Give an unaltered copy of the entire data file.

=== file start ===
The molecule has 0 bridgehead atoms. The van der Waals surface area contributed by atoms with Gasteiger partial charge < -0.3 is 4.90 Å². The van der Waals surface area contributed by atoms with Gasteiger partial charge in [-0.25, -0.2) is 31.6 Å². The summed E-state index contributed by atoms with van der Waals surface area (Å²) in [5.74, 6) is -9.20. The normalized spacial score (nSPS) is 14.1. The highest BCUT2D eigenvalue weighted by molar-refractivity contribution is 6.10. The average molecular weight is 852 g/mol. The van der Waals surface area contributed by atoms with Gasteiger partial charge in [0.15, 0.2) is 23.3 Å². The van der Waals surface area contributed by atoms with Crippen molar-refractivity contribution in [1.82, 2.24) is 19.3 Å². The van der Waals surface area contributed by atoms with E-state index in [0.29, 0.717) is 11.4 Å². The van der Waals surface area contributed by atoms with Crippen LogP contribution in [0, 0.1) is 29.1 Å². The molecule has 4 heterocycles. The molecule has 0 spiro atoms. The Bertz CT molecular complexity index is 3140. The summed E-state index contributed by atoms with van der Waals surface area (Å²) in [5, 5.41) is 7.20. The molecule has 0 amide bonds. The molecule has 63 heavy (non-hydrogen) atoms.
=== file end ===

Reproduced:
The molecule has 0 bridgehead atoms. The van der Waals surface area contributed by atoms with Gasteiger partial charge < -0.3 is 4.90 Å². The van der Waals surface area contributed by atoms with Gasteiger partial charge in [-0.25, -0.2) is 31.6 Å². The summed E-state index contributed by atoms with van der Waals surface area (Å²) in [5.74, 6) is -9.20. The normalized spacial score (nSPS) is 14.1. The highest BCUT2D eigenvalue weighted by molar-refractivity contribution is 6.10. The average molecular weight is 852 g/mol. The van der Waals surface area contributed by atoms with Gasteiger partial charge in [0.15, 0.2) is 23.3 Å². The van der Waals surface area contributed by atoms with Crippen molar-refractivity contribution in [1.82, 2.24) is 19.3 Å². The van der Waals surface area contributed by atoms with E-state index in [0.29, 0.717) is 11.4 Å². The van der Waals surface area contributed by atoms with Crippen LogP contribution in [0, 0.1) is 29.1 Å². The molecule has 4 heterocycles. The molecule has 0 spiro atoms. The Bertz CT molecular complexity index is 3140. The summed E-state index contributed by atoms with van der Waals surface area (Å²) in [5, 5.41) is 7.20. The molecule has 0 amide bonds. The molecule has 63 heavy (non-hydrogen) atoms.